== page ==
Why does half of Australia’s natural gas attract no royalties, costing us billions?

A failure to impose royalties on more than half of Australia’s exported gas is costing the public purse billions of dollars, independent think tank research shows.

May 30, 2024, updated May 30, 2024
More than half of the natural gas exported from Australia attracts no royalties at all, costing the country billions (Pic: REUTERS/Raquel Cunha)

More than half of the natural gas exported from Australia attracts no royalties at all, costing the country billions (Pic: REUTERS/Raquel Cunha)

The Australia Institute report showed six of the 10 facilities that export liquefied natural gas, which is methane gas that’s liquefied for shipping, were not paying royalties to state or federal governments.

Charging royalties on the remaining gas could have raised an extra $13.3 billion in revenue over four years, which the report’s author said could have been funnelled into public services such as healthcare and education.

“Many Australians will be shocked to realise that a large portion of the nation’s gas is given away, essentially for free,” co-author and principal advisor at the progressive think tank Mark Ogge said.

The federal government has moved to cement a place for gas as “an important source of energy through to 2050 and beyond” in its future gas strategy, unveiled in May.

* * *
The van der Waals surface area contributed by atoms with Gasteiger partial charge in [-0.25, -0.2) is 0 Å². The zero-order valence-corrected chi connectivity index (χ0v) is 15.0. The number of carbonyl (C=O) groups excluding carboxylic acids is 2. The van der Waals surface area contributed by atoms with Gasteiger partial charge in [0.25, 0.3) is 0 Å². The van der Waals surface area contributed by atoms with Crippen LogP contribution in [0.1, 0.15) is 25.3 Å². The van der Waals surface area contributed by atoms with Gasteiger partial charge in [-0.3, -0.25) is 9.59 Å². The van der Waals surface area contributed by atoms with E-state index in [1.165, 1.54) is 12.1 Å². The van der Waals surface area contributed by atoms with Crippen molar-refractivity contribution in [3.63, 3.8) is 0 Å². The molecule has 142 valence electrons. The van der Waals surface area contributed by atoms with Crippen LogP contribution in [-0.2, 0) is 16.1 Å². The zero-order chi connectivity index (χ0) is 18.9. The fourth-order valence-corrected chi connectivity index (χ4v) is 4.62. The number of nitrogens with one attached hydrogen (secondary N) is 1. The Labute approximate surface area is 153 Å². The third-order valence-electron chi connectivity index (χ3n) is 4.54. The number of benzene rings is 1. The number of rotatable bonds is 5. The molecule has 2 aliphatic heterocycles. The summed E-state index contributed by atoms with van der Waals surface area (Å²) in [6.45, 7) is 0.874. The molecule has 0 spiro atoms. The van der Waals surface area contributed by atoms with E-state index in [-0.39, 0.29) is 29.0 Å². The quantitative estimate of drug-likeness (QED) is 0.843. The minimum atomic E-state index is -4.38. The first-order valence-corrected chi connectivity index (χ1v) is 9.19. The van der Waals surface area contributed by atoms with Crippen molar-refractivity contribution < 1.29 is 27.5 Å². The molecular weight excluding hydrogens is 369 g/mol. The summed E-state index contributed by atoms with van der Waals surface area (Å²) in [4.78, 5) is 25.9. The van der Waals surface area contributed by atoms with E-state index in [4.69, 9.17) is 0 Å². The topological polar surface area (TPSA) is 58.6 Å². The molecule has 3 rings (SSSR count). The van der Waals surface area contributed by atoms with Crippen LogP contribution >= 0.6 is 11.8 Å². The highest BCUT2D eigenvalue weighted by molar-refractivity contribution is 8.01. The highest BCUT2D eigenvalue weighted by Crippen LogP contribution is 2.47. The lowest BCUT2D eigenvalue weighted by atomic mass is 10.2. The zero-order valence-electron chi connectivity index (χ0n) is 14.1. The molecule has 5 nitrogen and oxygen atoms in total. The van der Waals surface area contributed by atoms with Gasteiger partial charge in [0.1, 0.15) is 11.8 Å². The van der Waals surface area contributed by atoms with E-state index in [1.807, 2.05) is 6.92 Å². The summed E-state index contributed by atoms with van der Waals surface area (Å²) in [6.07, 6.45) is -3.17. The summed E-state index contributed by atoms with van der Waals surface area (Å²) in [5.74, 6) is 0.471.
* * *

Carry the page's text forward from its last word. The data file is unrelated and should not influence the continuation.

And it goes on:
Royalties are effectively the purchase price of a natural resource paid by miners to compensate communities for their depletion.

They are paid to the Queensland government for three gas projects in that state as well as to the Commonwealth government and the Western Australian government via Woodside’s Karratha Gas Plant under a framework set up back in the 1970s.

That leaves another six, all of which extract gas from offshore fields in Commonwealth waters and are the responsibility of the federal government.

The industry is subject to taxes – which are distinct from royalties – including income tax and the petroleum resource rent tax levied on profits.

Mr Ogge said the oil and gas companies should be paying royalties as well as taxes on profits and a failure to do so consistently meant Australians were missing out on a fair return on their resources.

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Other countries, such as Norway and Qatar, were extracting far greater returns from their natural resources, with the latter producing only 50 per cent more coal and gas than Australia but taking in six times more government revenue.

“Australia needs urgent reform to the tax and royalty system for resources to end this obscene giveaway,” My Ogge said.

The think tank called for royalties to be applied to all gas produced in the country as well as an inquiry into “mismanagement” of the resource.

The total value of LNG exports over the past four years is about $265 billion.

Exports of royalty-free gas were thought to be valued at about $149 billion, much of which was produced in Western Australia.

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